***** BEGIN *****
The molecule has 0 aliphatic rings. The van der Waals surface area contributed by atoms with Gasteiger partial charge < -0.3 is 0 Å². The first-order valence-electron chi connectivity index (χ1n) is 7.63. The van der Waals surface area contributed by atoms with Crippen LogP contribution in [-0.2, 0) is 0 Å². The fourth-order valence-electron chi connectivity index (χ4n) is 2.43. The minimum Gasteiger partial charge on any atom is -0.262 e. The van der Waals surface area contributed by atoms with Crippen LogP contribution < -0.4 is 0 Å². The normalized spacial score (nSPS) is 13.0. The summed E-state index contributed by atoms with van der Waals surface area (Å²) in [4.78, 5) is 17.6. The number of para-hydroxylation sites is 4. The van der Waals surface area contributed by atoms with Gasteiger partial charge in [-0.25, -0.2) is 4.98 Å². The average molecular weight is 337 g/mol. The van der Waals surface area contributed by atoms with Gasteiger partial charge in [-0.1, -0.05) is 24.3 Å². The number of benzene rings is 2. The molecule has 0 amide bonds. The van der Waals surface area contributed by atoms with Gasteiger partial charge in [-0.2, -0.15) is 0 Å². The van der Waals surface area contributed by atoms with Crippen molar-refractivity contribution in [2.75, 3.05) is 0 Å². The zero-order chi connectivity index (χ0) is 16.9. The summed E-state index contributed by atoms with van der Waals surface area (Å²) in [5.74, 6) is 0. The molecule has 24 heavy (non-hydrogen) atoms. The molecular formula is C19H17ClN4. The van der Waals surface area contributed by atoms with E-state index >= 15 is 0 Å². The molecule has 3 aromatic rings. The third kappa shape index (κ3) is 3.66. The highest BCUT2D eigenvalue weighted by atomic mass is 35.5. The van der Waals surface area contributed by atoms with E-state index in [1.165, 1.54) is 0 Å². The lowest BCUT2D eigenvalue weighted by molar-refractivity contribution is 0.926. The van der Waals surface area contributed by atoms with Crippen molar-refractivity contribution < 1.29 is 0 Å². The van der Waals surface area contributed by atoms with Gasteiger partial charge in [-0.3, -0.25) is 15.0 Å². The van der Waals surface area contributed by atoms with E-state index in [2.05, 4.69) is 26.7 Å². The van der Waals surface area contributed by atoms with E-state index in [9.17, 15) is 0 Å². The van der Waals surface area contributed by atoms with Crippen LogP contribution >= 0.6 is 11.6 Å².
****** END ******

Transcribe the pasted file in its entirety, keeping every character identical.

The molecule has 0 aliphatic rings. The van der Waals surface area contributed by atoms with Gasteiger partial charge < -0.3 is 0 Å². The first-order valence-electron chi connectivity index (χ1n) is 7.63. The van der Waals surface area contributed by atoms with Crippen LogP contribution in [-0.2, 0) is 0 Å². The fourth-order valence-electron chi connectivity index (χ4n) is 2.43. The minimum Gasteiger partial charge on any atom is -0.262 e. The van der Waals surface area contributed by atoms with Crippen LogP contribution < -0.4 is 0 Å². The normalized spacial score (nSPS) is 13.0. The summed E-state index contributed by atoms with van der Waals surface area (Å²) in [4.78, 5) is 17.6. The number of para-hydroxylation sites is 4. The van der Waals surface area contributed by atoms with Gasteiger partial charge in [-0.25, -0.2) is 4.98 Å². The average molecular weight is 337 g/mol. The van der Waals surface area contributed by atoms with Gasteiger partial charge in [-0.1, -0.05) is 24.3 Å². The number of benzene rings is 2. The molecule has 0 amide bonds. The van der Waals surface area contributed by atoms with Gasteiger partial charge in [-0.2, -0.15) is 0 Å². The van der Waals surface area contributed by atoms with Crippen molar-refractivity contribution in [2.75, 3.05) is 0 Å². The zero-order chi connectivity index (χ0) is 16.9. The summed E-state index contributed by atoms with van der Waals surface area (Å²) in [5.74, 6) is 0. The molecule has 24 heavy (non-hydrogen) atoms. The molecular formula is C19H17ClN4. The van der Waals surface area contributed by atoms with E-state index >= 15 is 0 Å². The molecule has 3 aromatic rings. The third kappa shape index (κ3) is 3.66. The highest BCUT2D eigenvalue weighted by atomic mass is 35.5. The van der Waals surface area contributed by atoms with E-state index in [1.165, 1.54) is 0 Å². The lowest BCUT2D eigenvalue weighted by molar-refractivity contribution is 0.926. The van der Waals surface area contributed by atoms with Crippen molar-refractivity contribution < 1.29 is 0 Å². The van der Waals surface area contributed by atoms with Gasteiger partial charge in [-0.3, -0.25) is 15.0 Å². The van der Waals surface area contributed by atoms with E-state index in [2.05, 4.69) is 26.7 Å². The van der Waals surface area contributed by atoms with E-state index in [9.17, 15) is 0 Å². The van der Waals surface area contributed by atoms with Crippen LogP contribution >= 0.6 is 11.6 Å².